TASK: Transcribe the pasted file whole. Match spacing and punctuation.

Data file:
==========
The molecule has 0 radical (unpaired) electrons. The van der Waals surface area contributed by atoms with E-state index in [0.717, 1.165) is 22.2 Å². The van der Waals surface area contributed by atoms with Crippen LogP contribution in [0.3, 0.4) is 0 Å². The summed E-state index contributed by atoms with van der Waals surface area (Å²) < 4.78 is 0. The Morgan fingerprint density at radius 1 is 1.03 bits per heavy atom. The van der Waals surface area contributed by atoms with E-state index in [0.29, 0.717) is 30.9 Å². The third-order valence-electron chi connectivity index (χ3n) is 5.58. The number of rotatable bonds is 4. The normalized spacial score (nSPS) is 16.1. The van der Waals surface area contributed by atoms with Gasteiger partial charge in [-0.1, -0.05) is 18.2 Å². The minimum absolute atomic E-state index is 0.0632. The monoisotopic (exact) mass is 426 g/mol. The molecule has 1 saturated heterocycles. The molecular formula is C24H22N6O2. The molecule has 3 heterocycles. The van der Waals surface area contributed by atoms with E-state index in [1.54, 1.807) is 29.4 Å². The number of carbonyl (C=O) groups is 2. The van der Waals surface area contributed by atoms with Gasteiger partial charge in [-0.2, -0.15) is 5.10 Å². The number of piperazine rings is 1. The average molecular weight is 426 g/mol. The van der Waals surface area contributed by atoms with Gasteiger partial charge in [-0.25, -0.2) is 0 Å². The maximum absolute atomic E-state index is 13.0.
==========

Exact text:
The molecule has 0 radical (unpaired) electrons. The van der Waals surface area contributed by atoms with E-state index in [0.717, 1.165) is 22.2 Å². The van der Waals surface area contributed by atoms with Crippen LogP contribution in [0.3, 0.4) is 0 Å². The summed E-state index contributed by atoms with van der Waals surface area (Å²) < 4.78 is 0. The Morgan fingerprint density at radius 1 is 1.03 bits per heavy atom. The van der Waals surface area contributed by atoms with E-state index in [0.29, 0.717) is 30.9 Å². The third-order valence-electron chi connectivity index (χ3n) is 5.58. The number of rotatable bonds is 4. The normalized spacial score (nSPS) is 16.1. The van der Waals surface area contributed by atoms with Gasteiger partial charge in [-0.1, -0.05) is 18.2 Å². The minimum absolute atomic E-state index is 0.0632. The monoisotopic (exact) mass is 426 g/mol. The molecule has 1 saturated heterocycles. The molecular formula is C24H22N6O2. The molecule has 3 heterocycles. The van der Waals surface area contributed by atoms with E-state index in [1.54, 1.807) is 29.4 Å². The number of carbonyl (C=O) groups is 2. The van der Waals surface area contributed by atoms with Gasteiger partial charge in [-0.2, -0.15) is 5.10 Å². The number of piperazine rings is 1. The average molecular weight is 426 g/mol. The van der Waals surface area contributed by atoms with Gasteiger partial charge in [-0.25, -0.2) is 0 Å². The maximum absolute atomic E-state index is 13.0.